I never use the word social leader to describe what I am doing. I create movements where all the participants are all leaders, like the African Fashion Cooperative Initiatives and even before that Kwanzaa Kòrsou movement that deals with the institution family. And all these together with my wife Marilyn Alicia Isaac.

During the month of December from 26th – till the 1st of january those following Kwanzaa are stimulated to organize a lot of meetings with different families to celebrate the family and the extended family as an institution. We still do it. We have a year calender consisting of a total of 8 seasons. The first season deals with “healing, reconciliation and reparation” in the family and in the extended family and entails a total of 71 days (or 72 days during leap years ) starting January the first. Then the second season deals with “unity” and entails a period of 42 days etc…for a total of 365 days. The last 7 days each of of each of these 8 seasons we celebrate Kwanzaa. In the first season the last 7 days, deals with how the healing helped to create a stronger union in the family and the community. During these days, the family engages with each others about these things. The second day deals with self determination how the healing can help to be more self determined. The 3rd day has to do with social economics and how these healings can help the social standing and stamina of the family. And so on.

Kon.S.I³. Kòrsou
We started with the coaching, tootering via Kon.S.I³. Kòrsou, which stands for Konseho di Korsou i Instutopa Inisiativanan Independiente Korsou. Marilyn is focused on the primairy, secundairy and higher education level especially the Dutch language and English arithmethic and for secundary economics. I myself do the secundary school and higher school mathematics and teach research skills in mathematics and sciences plus how to study efficiently and how to get the best out of your study.

The African Fashion Cooperative
The African Fashion Cooperative Initiatives started at a small scale, then we made a quantum leap. It was an initiative that was born out of all the activities we were doing. One day we decided to go for a bigger public with the African Fashion. Next to modeling and fashion all our models take part in the different workshops and lectures that we organized as part of the African Fashion Cooperative Initiatives Season. We had Prof. dr. Rose Mary Allen, drs.. Richenel Ansano, drs. Jeanne Henriquez, mr. drs. Elgenia Pieternella and many more that gave lectures and workshops on culture, history, cooperativism, healthy eating and more. Apart from modeling, via these workshops and lectures the models participating in the African Fashion come into contact with these influencers. We started in 2013 with African Fashion, which later also included hair fashon and hair care, healthy eating, combining theory and practice.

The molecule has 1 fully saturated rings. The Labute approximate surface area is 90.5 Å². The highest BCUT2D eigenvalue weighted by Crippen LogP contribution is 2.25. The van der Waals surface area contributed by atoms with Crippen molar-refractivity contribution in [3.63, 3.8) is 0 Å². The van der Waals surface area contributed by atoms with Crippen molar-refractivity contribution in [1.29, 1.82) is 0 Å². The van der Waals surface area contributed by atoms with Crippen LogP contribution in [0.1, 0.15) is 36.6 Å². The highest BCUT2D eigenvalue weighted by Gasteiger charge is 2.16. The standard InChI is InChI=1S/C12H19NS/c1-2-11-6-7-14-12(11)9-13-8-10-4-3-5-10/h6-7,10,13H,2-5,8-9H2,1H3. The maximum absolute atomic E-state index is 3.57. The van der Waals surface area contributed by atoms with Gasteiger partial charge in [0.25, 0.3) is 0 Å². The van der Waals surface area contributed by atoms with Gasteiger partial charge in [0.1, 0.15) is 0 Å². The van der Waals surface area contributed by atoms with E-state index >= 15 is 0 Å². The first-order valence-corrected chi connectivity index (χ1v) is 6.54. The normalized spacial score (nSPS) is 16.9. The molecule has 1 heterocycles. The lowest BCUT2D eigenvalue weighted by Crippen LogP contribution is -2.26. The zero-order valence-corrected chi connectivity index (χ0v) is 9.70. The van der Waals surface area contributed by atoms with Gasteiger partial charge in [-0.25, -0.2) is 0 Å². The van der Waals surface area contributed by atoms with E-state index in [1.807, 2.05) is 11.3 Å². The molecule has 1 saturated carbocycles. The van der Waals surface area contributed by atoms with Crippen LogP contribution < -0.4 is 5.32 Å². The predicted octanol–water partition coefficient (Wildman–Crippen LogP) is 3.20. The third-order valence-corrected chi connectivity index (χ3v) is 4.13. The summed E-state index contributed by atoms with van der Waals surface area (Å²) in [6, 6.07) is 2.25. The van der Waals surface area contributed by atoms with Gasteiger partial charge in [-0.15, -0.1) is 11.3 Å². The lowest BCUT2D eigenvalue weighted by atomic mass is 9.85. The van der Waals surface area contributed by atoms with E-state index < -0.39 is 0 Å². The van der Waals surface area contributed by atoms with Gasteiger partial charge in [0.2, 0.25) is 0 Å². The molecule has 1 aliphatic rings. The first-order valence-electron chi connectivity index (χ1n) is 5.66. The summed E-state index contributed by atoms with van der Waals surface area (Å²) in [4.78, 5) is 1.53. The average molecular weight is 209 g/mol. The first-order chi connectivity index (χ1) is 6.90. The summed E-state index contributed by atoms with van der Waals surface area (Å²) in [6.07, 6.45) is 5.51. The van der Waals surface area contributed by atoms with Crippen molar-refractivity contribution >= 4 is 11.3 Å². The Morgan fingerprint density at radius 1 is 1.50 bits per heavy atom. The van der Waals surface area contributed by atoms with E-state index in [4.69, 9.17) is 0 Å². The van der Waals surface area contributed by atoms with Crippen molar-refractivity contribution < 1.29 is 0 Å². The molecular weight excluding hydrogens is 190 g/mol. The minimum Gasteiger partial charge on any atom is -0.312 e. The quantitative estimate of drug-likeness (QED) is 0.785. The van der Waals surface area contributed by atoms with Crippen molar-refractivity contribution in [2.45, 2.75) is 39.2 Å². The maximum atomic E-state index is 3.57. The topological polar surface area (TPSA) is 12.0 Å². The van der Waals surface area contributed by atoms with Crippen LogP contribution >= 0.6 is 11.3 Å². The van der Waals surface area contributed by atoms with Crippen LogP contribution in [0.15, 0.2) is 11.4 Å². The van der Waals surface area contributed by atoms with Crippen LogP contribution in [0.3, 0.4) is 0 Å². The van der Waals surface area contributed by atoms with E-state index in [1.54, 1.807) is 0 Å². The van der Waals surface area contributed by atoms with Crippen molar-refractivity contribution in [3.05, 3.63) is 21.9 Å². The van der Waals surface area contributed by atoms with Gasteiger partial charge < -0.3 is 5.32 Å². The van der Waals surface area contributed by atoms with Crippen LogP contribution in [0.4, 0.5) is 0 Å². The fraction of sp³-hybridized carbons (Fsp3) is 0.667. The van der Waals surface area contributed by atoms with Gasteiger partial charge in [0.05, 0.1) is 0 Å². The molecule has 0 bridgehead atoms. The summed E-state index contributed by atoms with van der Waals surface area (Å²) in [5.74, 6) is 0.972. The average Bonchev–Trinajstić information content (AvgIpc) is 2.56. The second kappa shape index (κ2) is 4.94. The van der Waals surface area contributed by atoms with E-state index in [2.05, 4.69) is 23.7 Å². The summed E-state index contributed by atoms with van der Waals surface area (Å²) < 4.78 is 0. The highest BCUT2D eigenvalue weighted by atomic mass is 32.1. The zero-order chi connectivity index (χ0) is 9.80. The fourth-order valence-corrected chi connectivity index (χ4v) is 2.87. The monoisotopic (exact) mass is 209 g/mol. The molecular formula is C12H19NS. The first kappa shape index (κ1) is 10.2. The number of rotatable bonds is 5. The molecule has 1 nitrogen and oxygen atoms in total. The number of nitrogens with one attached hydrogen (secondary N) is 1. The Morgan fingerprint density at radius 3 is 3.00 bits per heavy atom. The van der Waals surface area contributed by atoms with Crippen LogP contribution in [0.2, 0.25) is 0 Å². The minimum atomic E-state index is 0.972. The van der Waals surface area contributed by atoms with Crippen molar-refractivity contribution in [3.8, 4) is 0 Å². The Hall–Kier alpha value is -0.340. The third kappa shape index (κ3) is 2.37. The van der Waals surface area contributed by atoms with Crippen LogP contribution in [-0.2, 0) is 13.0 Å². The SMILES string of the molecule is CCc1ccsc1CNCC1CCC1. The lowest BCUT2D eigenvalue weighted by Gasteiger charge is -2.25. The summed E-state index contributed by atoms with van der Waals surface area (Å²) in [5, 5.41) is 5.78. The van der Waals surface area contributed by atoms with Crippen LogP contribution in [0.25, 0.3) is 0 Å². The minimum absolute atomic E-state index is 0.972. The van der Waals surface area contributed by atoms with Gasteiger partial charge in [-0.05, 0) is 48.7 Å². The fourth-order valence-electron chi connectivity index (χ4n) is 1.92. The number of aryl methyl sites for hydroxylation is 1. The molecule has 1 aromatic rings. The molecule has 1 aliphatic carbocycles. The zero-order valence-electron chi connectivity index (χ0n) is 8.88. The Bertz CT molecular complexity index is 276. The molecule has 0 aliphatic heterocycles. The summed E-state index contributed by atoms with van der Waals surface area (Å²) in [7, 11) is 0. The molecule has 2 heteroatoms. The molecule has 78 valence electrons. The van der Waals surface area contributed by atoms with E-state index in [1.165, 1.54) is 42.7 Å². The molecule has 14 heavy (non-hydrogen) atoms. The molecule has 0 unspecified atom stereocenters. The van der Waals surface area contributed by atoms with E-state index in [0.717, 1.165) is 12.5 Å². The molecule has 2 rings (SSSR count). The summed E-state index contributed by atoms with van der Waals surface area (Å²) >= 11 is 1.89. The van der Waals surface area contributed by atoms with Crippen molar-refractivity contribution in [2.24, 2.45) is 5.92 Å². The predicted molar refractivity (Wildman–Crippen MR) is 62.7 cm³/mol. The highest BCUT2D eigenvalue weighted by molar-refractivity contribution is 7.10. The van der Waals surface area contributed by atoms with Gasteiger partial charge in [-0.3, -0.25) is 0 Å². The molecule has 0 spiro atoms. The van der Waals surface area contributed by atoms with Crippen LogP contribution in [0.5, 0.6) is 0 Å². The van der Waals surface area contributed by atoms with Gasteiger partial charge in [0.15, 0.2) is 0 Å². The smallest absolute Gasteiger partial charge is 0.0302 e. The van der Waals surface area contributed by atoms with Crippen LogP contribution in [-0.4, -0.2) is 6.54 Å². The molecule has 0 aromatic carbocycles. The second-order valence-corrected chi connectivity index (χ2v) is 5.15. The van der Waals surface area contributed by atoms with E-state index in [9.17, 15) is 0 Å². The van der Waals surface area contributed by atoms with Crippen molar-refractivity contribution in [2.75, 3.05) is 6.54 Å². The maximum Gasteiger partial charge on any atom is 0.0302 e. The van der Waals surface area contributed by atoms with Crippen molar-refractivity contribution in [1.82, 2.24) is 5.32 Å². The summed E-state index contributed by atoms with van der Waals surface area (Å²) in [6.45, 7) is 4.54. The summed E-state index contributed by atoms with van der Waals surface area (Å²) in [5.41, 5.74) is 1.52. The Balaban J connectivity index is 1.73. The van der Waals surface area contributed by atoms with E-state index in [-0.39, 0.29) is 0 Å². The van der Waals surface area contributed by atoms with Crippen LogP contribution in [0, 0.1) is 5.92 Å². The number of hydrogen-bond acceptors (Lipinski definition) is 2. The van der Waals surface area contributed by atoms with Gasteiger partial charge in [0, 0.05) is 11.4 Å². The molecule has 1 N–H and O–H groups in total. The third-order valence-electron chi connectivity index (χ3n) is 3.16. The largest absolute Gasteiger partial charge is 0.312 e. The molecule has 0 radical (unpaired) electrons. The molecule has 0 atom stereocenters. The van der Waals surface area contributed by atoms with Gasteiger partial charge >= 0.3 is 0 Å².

In 2020 we started with “Agenda 2049”
We organized work meetings and the first 3 workmeetings were guided by social influencersand anthopologist drs. Richenel Ansano. He dealt with the first entry in the agenda, the constructive inspiring and impact of religion from 1954 – 2019 in Curaçao. We always hear the negative things about the impact of religion on the island and he illustrated the positive influence religion had in cooperativism, workers union formation, education and all these things were put in the agenda point “religion”.

We believe that if we don’t deal with religion and spirituality everything we engage in, will be futile. It is so important in the daily lives of more than 90 % of the people of Curaçao. If you want to be effective you have to confront religion or you will be confronted with religion.

The second agenda entry was planned to be facilitated by andragogy specialist drs. Johnny Tujeehut addressing the social economy of cooperiativism and the reality of food security on the island. Due to the Covid-19 pandemic this was postponed as we consider it important to be physically together. After we have managed this disease we can start to have those meeting combining them with virtual meetings also btw.

The third entrance on the agenda will be on food and our nutritional reality. There are a lot of things we can eat and as we don’t have the information about these things, it is not popular. Other wise we just eat a lot of unhealthy food, unaware of its nutritional value and we also have many children that don’t have a breakfast or healthy food avalaible at their home’s.

Why did you choose 2049?
We started in 2020 and will move on till 2049 and it is not that something will happen, it is the process, it will happen a long the way, combining theory with the practice and documenting it. Our main goal is to report on our findings and give advices and then hand it over to social groups and political organizations. This is now planned for 2022 . After that we will be implementing these suggestions and unite theory and practice. In food security and alimentation we will teach how to deal with plants around us that humans we can eat and bring then in a more representative form to the public. Healthy foods are growing around us and we are unaware of that.